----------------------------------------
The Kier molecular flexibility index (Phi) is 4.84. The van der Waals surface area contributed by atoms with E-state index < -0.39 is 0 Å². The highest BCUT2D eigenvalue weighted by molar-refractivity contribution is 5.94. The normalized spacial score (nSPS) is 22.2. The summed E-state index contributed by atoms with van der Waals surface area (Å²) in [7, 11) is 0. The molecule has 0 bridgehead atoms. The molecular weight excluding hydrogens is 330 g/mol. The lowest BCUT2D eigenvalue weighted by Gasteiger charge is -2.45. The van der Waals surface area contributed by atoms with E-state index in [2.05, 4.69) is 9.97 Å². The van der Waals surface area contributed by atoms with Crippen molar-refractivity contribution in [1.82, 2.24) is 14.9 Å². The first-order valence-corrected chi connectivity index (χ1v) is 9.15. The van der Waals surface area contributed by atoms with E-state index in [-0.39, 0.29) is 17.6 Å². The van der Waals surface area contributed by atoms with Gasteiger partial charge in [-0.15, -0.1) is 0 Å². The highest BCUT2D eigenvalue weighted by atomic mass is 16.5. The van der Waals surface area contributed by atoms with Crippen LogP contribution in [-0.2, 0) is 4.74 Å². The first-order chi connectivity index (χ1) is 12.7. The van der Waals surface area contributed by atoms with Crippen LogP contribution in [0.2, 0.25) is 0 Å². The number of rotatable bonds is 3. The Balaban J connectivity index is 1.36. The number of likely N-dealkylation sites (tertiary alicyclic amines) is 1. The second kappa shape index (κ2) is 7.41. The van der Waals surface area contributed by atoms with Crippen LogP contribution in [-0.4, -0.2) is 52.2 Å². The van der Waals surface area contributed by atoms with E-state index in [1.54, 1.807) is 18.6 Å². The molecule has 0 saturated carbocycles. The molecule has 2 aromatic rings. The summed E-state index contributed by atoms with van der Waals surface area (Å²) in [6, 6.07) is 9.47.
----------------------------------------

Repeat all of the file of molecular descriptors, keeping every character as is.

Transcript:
The Kier molecular flexibility index (Phi) is 4.84. The van der Waals surface area contributed by atoms with E-state index < -0.39 is 0 Å². The highest BCUT2D eigenvalue weighted by molar-refractivity contribution is 5.94. The normalized spacial score (nSPS) is 22.2. The summed E-state index contributed by atoms with van der Waals surface area (Å²) in [7, 11) is 0. The molecule has 0 bridgehead atoms. The molecular weight excluding hydrogens is 330 g/mol. The lowest BCUT2D eigenvalue weighted by Gasteiger charge is -2.45. The van der Waals surface area contributed by atoms with E-state index in [2.05, 4.69) is 9.97 Å². The van der Waals surface area contributed by atoms with Crippen molar-refractivity contribution in [1.82, 2.24) is 14.9 Å². The first-order valence-corrected chi connectivity index (χ1v) is 9.15. The van der Waals surface area contributed by atoms with E-state index in [-0.39, 0.29) is 17.6 Å². The van der Waals surface area contributed by atoms with Gasteiger partial charge in [-0.15, -0.1) is 0 Å². The highest BCUT2D eigenvalue weighted by atomic mass is 16.5. The van der Waals surface area contributed by atoms with Crippen LogP contribution in [-0.2, 0) is 4.74 Å². The first-order chi connectivity index (χ1) is 12.7. The van der Waals surface area contributed by atoms with Crippen LogP contribution in [0.2, 0.25) is 0 Å². The number of rotatable bonds is 3. The Balaban J connectivity index is 1.36. The number of likely N-dealkylation sites (tertiary alicyclic amines) is 1. The second kappa shape index (κ2) is 7.41. The van der Waals surface area contributed by atoms with Crippen LogP contribution in [-0.4, -0.2) is 52.2 Å². The van der Waals surface area contributed by atoms with E-state index in [1.54, 1.807) is 18.6 Å². The molecule has 0 saturated carbocycles. The molecule has 2 aromatic rings. The summed E-state index contributed by atoms with van der Waals surface area (Å²) in [6, 6.07) is 9.47.